There’s a story going around on Facebook that folks need to see…
An 83-year-old guy in St. Petersburg, Florida named John Joyce makes money mowing lawns. And the 20-year-old truck he had died recently, so he was walking to all of their houses, and pushing his lawnmower along with him.
Sometimes he’d have to walk several miles just to get to one house. And when one of his customers found out about it a few weeks ago, they decided to help.
Robert and Nikki Norton got married earlier this month, but found out about his truck right before the wedding. And their first idea was to use some of their wedding money to get him a new ride. But it turned out they didn’t have to.
Nikki posted his story online, and started a GoFundMe page for him. And in less than a month, more than 300 people donated 13 GRAND to help him out.
Then a used car dealership agreed to sell them a 2004 Nissan V8 truck at cost. And they surprised John with it on Monday. They also had enough money left over to pay for the insurance AND buy him a new lawnmower.
One of John’s relatives told the local news it might be the nicest thing anyone’s ever done for him. And when they interviewed him right after he got the keys, he said he felt like a millionaire.
This is what the sharing economy can do. Never in human history has it been so easy to do so much good for so many people in need. The effort required to get the word out about John Joyce and raise the money to help him was, while the result is certainly heartwarming and without doubt impressive, anything but superhuman. Almost anybody on Facebook or Twitter who has built a social network of any quality can, with the right cause, generate enough participation to do something that makes a real difference in someone’s life.
That’s the power of GoFundMe and sites like it which allow strangers to do good works.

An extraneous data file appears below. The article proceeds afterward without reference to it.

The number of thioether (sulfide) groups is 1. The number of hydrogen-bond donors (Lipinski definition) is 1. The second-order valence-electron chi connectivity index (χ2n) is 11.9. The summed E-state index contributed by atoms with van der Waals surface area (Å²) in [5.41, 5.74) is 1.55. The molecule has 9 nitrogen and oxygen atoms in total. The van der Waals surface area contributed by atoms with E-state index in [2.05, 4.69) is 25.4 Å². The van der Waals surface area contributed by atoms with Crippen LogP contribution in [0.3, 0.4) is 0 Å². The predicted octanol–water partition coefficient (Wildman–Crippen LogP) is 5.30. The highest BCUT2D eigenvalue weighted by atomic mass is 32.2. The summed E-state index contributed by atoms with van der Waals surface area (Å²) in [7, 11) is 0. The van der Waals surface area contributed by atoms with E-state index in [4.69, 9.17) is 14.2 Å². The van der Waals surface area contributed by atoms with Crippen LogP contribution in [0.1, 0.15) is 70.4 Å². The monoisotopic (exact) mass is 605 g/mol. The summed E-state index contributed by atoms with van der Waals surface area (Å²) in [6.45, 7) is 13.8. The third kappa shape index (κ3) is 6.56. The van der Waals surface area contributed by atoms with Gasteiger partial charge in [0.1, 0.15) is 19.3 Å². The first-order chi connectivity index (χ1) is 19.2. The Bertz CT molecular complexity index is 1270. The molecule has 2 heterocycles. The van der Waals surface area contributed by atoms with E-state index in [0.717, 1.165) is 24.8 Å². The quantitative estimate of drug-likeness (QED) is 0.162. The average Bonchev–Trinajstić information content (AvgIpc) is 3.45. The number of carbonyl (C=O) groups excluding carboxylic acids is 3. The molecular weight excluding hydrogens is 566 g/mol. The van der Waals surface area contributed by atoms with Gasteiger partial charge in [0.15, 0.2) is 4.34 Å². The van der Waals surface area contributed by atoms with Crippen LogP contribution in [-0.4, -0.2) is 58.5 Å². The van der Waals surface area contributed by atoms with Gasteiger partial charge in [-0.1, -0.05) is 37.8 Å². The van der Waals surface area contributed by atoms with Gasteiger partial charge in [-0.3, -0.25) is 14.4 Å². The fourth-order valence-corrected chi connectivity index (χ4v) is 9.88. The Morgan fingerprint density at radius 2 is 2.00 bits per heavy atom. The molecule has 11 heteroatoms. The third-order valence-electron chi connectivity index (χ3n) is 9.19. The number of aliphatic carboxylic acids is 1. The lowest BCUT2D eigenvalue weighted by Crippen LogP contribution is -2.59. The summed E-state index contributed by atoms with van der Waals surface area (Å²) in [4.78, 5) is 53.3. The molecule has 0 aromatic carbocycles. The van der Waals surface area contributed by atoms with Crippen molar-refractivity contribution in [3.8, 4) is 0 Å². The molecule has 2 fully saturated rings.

This is what’s known as the “civil society.” It’s the consensual interaction of free people for mutual benefit through fora outside of commerce. It’s churches, social clubs, fraternal organizations and the like, and now with the advent of social media and sites like GoFundMe, it is turbocharged. The ability to generate resources – financial and otherwise – to solve problems within a community through voluntary participation is greater than ever before. In fact, it’s great than anybody could have envisioned just a few years ago.
And it suggests the end of the welfare state at some point in the future. For who needs an unfeeling, uncaring and wasteful government when there are neighbors, friends and well-meaning strangers willing to help those truly in need?
Who needs government when there is love?
The people who donated to buy this guy a truck gave willingly and their gift was an act of love – not an act extracted from them by men with guns mostly against their will. And the product of that donation was formed through a frugal negotiation, not the bureaucratic waste of the monopolistic, non-consensual state.
Do you think a state agency in position to help John Joyce would negotiate the purchase of that truck at cost and then buy the new lawnmower? Of course not. Because that state agency does not love John Joyce or even care about him. In fact, it is in that state agency’s interest to keep John Joyce on the arm so that it maintains him as a constituent and a political supporter of the politicians who sponsor that state agency.
With the presence of loving friends, John Joyce is no longer in need. He’s got a new truck and a new lawnmower and his business is in a position to do better than ever. And he doesn’t have to vote for anyone or show up to anyone’s rallies; he is free.
This is the America that Alexis de Tocqueville fell in love with, and it is greater than ever. It could be greater still if it didn’t bear the burden of a wasteful, soulless and poorly-incentivized welfare state – which by the way will only get worse with the budget deal this week which raids the Social Security Trust Fund of $150 billion to shore up the Social Security Disability program that encourages people to become professional malingerers for a government check.
We already see how companies like Uber and AirBnB are showing the Industrial Age regulatory state to be woefully obsolete. We’re beginning to see how GoFundMe is performing the same function to the disgrace of the Industrial Age welfare state.
This is a wonderful thing. It needs to be heralded by the Republican Party as a hallmark of the 21st century, and a way forward beyond the shackles of the obsolete and incompetent government structure the public no longer believes in.